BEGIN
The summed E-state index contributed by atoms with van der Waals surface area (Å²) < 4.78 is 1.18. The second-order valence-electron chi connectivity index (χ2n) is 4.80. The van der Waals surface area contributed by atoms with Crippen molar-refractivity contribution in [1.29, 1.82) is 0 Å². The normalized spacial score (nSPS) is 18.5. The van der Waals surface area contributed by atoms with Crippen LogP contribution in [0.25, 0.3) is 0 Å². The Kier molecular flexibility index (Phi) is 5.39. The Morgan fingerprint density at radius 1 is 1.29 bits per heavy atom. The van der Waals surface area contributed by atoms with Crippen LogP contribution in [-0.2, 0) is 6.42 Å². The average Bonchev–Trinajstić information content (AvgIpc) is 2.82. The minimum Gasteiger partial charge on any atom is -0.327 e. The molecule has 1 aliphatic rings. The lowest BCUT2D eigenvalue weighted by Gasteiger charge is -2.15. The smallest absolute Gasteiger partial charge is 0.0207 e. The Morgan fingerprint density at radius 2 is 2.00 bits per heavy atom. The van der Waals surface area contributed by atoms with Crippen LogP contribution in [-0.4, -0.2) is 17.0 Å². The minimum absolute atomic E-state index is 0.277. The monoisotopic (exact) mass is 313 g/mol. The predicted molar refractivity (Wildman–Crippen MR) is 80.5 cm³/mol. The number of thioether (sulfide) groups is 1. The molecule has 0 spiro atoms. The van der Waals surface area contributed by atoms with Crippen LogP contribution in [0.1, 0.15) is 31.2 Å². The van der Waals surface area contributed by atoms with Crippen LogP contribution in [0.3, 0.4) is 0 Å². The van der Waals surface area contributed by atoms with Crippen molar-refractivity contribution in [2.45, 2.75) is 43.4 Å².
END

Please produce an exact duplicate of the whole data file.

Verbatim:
The summed E-state index contributed by atoms with van der Waals surface area (Å²) < 4.78 is 1.18. The second-order valence-electron chi connectivity index (χ2n) is 4.80. The van der Waals surface area contributed by atoms with Crippen molar-refractivity contribution in [1.29, 1.82) is 0 Å². The normalized spacial score (nSPS) is 18.5. The van der Waals surface area contributed by atoms with Crippen LogP contribution in [0.25, 0.3) is 0 Å². The Kier molecular flexibility index (Phi) is 5.39. The Morgan fingerprint density at radius 1 is 1.29 bits per heavy atom. The van der Waals surface area contributed by atoms with Crippen LogP contribution in [-0.2, 0) is 6.42 Å². The average Bonchev–Trinajstić information content (AvgIpc) is 2.82. The minimum Gasteiger partial charge on any atom is -0.327 e. The molecule has 1 aliphatic rings. The lowest BCUT2D eigenvalue weighted by Gasteiger charge is -2.15. The smallest absolute Gasteiger partial charge is 0.0207 e. The Morgan fingerprint density at radius 2 is 2.00 bits per heavy atom. The van der Waals surface area contributed by atoms with Crippen LogP contribution in [-0.4, -0.2) is 17.0 Å². The minimum absolute atomic E-state index is 0.277. The monoisotopic (exact) mass is 313 g/mol. The predicted molar refractivity (Wildman–Crippen MR) is 80.5 cm³/mol. The number of thioether (sulfide) groups is 1. The molecule has 0 spiro atoms. The van der Waals surface area contributed by atoms with Crippen LogP contribution in [0.1, 0.15) is 31.2 Å². The van der Waals surface area contributed by atoms with Crippen LogP contribution in [0.3, 0.4) is 0 Å². The van der Waals surface area contributed by atoms with Crippen molar-refractivity contribution in [2.45, 2.75) is 43.4 Å².